This noncoherent integration can be obtained by means of a microprocessor or by means of an adder 9 associated with a memory 10 with N slots able to be read and written, such as a RAM memory. In a known manner, the memory 10 is read then written in tandem with the results provided by the memory 7.

These three steps are repeated for each shift n, that is to say N times. In our example N=2046.

According to a mode of implementation of the invention, called the real-time mode, the signal is sampled and processed for one satellite and one frequency assumption (considered to compensate for the Doppler effect) at a time. There is no storage of the signal: the samples are used directly for the processing of the signal which lasts Tnc.

According to a preferential mode called the post-processing mode, the signal is sampled and saved in memory 11 preferably during the noncoherent time Tnc which may be as much as 16 s. Then the samples are read in memory for each satellite and each Doppler frequency assumption; that is to say the signals I and Q arising from the memory 11 are converted into baseband and compensated for a Doppler frequency by the element 12 before being inserted into the shift register 1′ of the correlator 20. The samples are read at a frequency 11 much greater than their memory writing frequency fe. This post-processing mode makes it possible to reduce the overall satellite search time as is apparent in the following comparison.

We call:

NBSAT: the number of satellites

BPDOPPLER: the frequency band to be considered to compensate for the Doppler effect for the satellite search

Tnc: the noncoherent integration time

Tc: the coherent integration time

K: the ratio of the writing and reading frequencies in post-processing mode

Ttr: Real-time global processing time

Tpt: Post-processing global processing time.

We have:
Ttr=NBSAT×BPDOPPLER×Tc×Tnc
Tpt=NBSAT×BPDOPPLER×Tc×Tnc/K+Tnc,
Tpt=Ttr/K+Tnc.
Tnc is negligible compared with Ttr/K; we typically have K=25 or more.

In the example described, signals with two states (±1) have been considered; of course, the invention applies in the same way to signals with more than two states.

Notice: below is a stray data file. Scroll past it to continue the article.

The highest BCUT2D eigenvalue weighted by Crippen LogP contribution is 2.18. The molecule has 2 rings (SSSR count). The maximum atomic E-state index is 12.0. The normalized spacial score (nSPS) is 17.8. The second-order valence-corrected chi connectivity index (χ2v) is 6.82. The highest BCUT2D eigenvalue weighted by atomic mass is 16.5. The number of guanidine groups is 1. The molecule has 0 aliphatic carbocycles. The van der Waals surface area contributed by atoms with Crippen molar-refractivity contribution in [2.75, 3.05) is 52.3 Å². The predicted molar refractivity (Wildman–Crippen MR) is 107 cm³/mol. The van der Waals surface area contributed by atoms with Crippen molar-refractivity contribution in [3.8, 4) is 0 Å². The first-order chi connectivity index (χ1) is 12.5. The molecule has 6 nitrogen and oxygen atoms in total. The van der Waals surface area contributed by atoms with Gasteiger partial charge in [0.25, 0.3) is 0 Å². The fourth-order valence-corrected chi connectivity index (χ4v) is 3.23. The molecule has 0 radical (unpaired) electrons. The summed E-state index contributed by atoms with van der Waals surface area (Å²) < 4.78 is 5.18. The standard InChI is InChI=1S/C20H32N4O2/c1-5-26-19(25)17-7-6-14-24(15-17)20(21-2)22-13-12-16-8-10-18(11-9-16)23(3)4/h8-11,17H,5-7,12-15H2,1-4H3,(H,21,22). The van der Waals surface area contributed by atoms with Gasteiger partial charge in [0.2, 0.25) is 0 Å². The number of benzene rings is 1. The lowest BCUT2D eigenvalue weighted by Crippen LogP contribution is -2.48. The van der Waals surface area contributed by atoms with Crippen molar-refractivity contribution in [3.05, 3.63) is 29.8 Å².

Hitherto it has been considered that a single code was generated locally. When one wishes to consider other codes, the latter can be considered in series by reprogramming the local code and the associated Doppler frequencies, as and when changing code.

They can be considered in parallel: it then suffices, according to a procedure known to the person skilled in the art, to provide the receiver with parallel structures, that is to say to multiply the structure comprising the correlator (as well as the memory for the post-processing if necessary, and/or the integrators if necessary), by the number of local codes to be considered.

The signal received can be a satellite-based and/or pseudolite-based radionavigation signal.

It is for example a positioning signal of GPS (acronym of the expression “Global Positioning System”), or GALILEO type, or any other positioning system.

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Classifications
U.S. Classification375/150, 375/147, 375/140
International ClassificationH04K1/10, H04L27/28, H04B1/00
Cooperative ClassificationG01S19/30
European ClassificationG01S19/30
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Apr 16, 2007ASAssignment